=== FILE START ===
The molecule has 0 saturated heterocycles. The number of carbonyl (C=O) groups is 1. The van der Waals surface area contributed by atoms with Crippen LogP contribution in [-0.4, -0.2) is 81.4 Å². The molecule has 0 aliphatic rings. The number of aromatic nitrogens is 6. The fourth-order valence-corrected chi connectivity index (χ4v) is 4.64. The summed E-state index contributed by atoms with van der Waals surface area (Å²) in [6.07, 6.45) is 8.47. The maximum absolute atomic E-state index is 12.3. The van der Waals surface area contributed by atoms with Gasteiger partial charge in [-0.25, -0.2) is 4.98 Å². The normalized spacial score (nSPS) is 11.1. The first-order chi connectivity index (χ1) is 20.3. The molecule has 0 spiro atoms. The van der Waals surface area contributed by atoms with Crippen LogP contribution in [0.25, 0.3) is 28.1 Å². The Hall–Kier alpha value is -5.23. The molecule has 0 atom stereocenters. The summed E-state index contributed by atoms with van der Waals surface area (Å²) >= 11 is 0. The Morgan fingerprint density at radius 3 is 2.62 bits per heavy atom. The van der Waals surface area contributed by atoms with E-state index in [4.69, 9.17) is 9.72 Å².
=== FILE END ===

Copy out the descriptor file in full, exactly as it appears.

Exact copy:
The molecule has 0 saturated heterocycles. The number of carbonyl (C=O) groups is 1. The van der Waals surface area contributed by atoms with Crippen LogP contribution in [-0.4, -0.2) is 81.4 Å². The molecule has 0 aliphatic rings. The number of aromatic nitrogens is 6. The fourth-order valence-corrected chi connectivity index (χ4v) is 4.64. The summed E-state index contributed by atoms with van der Waals surface area (Å²) in [6.07, 6.45) is 8.47. The maximum absolute atomic E-state index is 12.3. The van der Waals surface area contributed by atoms with Gasteiger partial charge in [-0.25, -0.2) is 4.98 Å². The normalized spacial score (nSPS) is 11.1. The first-order chi connectivity index (χ1) is 20.3. The molecule has 0 spiro atoms. The van der Waals surface area contributed by atoms with Crippen LogP contribution in [0.25, 0.3) is 28.1 Å². The Hall–Kier alpha value is -5.23. The molecule has 0 atom stereocenters. The summed E-state index contributed by atoms with van der Waals surface area (Å²) >= 11 is 0. The Morgan fingerprint density at radius 3 is 2.62 bits per heavy atom. The van der Waals surface area contributed by atoms with E-state index in [4.69, 9.17) is 9.72 Å².